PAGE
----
I’m talking serious people, the kind of people we have on the show, I’m not talking about, chowder heads who have access to Twitter. I don’t mean that that’s, you know, they don’t count
Robert Hossary: [00:30:55] They’re starting to count, Duff, you’ve gotta be careful, they’re starting to count.
Jeffery Wang: [00:30:59] Which is not a good thing mind you. I’m with you Duff. I wish that was the way the world worked. and that’s what I’m seeing as a massive problem. I think the squeaky wheel gets the grease. I mean, the reason why that saying goes.
Duff Watkins: [00:31:13] Well, yes, you’re right. It is a problem. And the squeaky wheel does get the grease, but that’s not conflict. That’s different. That’s puerile attention-seeking, that to me is the problem. And it’s the need for attention that so many people don’t seem to grow out of. You were talking about conflict, true example, a lion and a tiger come across each other in a jungle, what happens? Who wins? And the answer is nobody because both of them will go to great lengths to avoid each other. Why? Because the cost of a conflict is so extremely high. Animals know this all the time. They don’t engage in conflict unless it’s absolutely necessary. And usually they have to load for success.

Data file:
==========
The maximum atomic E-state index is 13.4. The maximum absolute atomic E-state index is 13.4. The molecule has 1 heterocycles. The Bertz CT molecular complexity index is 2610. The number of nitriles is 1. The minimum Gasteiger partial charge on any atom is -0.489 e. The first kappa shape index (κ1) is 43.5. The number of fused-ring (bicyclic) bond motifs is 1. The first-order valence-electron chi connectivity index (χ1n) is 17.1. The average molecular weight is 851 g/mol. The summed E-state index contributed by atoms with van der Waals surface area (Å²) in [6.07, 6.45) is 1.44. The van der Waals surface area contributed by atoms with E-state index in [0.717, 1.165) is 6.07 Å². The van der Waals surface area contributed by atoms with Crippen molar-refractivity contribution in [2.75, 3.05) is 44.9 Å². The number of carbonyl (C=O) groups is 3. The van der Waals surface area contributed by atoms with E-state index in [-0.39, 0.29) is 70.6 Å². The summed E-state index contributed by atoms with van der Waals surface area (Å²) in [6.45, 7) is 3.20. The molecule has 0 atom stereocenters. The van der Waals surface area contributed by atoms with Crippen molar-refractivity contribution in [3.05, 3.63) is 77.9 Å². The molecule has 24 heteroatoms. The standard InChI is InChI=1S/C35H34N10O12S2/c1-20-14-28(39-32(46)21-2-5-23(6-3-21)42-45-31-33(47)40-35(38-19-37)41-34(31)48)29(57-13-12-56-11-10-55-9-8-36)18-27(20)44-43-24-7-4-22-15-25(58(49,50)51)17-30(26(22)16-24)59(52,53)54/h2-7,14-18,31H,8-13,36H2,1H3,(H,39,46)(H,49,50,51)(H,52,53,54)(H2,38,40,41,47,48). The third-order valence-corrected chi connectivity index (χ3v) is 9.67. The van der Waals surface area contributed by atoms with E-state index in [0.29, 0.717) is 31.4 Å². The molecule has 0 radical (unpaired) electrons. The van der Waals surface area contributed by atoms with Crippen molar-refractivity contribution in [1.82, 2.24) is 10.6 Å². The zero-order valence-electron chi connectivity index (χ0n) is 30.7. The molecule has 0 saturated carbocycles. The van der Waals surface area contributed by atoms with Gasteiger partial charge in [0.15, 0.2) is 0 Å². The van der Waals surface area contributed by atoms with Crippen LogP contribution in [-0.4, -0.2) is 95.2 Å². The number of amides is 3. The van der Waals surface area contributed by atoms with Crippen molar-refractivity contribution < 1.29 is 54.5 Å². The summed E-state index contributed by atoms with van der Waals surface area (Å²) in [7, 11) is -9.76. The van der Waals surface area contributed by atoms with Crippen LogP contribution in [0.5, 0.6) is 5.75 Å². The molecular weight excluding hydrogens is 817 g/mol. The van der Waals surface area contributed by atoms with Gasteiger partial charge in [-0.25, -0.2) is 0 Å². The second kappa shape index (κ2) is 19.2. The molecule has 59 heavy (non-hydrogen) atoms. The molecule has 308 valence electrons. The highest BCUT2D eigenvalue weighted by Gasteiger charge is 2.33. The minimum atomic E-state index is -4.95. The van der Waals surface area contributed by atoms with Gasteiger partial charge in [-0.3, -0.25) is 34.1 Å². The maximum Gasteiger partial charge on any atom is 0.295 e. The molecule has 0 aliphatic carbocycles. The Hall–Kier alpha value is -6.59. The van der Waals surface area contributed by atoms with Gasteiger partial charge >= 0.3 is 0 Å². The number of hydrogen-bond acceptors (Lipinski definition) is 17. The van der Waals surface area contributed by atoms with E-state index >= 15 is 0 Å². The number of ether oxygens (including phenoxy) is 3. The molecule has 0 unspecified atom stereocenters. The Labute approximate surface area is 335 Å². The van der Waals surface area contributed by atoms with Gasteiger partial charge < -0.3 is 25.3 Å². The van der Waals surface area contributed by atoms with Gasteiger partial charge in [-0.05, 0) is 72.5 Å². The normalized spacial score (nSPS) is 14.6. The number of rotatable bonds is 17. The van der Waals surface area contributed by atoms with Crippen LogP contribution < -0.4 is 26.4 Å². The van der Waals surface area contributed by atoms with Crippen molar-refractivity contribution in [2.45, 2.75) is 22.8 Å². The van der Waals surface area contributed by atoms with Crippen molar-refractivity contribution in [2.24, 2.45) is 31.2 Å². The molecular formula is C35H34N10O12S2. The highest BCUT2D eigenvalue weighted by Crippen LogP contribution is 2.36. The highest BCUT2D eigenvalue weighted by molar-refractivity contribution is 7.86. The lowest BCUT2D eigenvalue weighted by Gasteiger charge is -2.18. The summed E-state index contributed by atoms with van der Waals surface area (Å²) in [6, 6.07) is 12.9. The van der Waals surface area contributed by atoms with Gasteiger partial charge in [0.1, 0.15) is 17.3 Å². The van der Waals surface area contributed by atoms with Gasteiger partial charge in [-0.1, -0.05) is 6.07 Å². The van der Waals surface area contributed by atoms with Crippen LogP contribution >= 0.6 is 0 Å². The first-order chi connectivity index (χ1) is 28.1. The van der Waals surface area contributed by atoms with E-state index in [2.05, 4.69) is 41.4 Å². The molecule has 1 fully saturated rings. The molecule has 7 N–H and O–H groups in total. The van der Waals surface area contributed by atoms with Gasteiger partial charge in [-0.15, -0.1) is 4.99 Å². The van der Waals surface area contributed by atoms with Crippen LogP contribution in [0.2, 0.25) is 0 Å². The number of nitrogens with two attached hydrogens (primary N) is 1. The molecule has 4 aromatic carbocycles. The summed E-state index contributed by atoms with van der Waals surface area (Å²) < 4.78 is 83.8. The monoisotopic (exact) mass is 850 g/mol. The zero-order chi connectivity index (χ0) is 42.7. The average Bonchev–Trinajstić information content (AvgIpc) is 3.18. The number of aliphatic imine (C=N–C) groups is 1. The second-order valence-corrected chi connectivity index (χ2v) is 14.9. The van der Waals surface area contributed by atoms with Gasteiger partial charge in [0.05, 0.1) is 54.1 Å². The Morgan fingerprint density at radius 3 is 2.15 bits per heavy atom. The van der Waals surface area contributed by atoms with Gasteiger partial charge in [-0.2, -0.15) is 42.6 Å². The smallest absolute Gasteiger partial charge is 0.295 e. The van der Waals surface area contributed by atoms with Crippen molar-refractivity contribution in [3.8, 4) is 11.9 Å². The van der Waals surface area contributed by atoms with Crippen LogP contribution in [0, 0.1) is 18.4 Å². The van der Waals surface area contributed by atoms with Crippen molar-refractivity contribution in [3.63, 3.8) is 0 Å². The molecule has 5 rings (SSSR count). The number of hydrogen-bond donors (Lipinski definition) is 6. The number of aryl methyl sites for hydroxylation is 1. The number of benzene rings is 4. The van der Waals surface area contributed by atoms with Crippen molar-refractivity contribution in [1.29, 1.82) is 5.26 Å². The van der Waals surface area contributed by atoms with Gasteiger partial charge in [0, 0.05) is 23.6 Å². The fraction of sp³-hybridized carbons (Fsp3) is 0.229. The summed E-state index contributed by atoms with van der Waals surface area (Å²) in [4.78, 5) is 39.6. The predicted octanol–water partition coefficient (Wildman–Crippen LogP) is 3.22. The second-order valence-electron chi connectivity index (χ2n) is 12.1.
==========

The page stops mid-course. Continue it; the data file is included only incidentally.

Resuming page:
They want odds in their favor because the cost of conflict is so high. It could damage their survival. Now in the corporate world, in the business world, the cost of conflict can be pretty bloody high. So you better know what you’re doing. When you go in and have good reason and have the right forces behind you with you.
Jeffery Wang: [00:32:16] Did you just justify nuclear weapons?
Duff Watkins: [00:32:19] Yeah. Well, let’s not get too melodramatic about it, but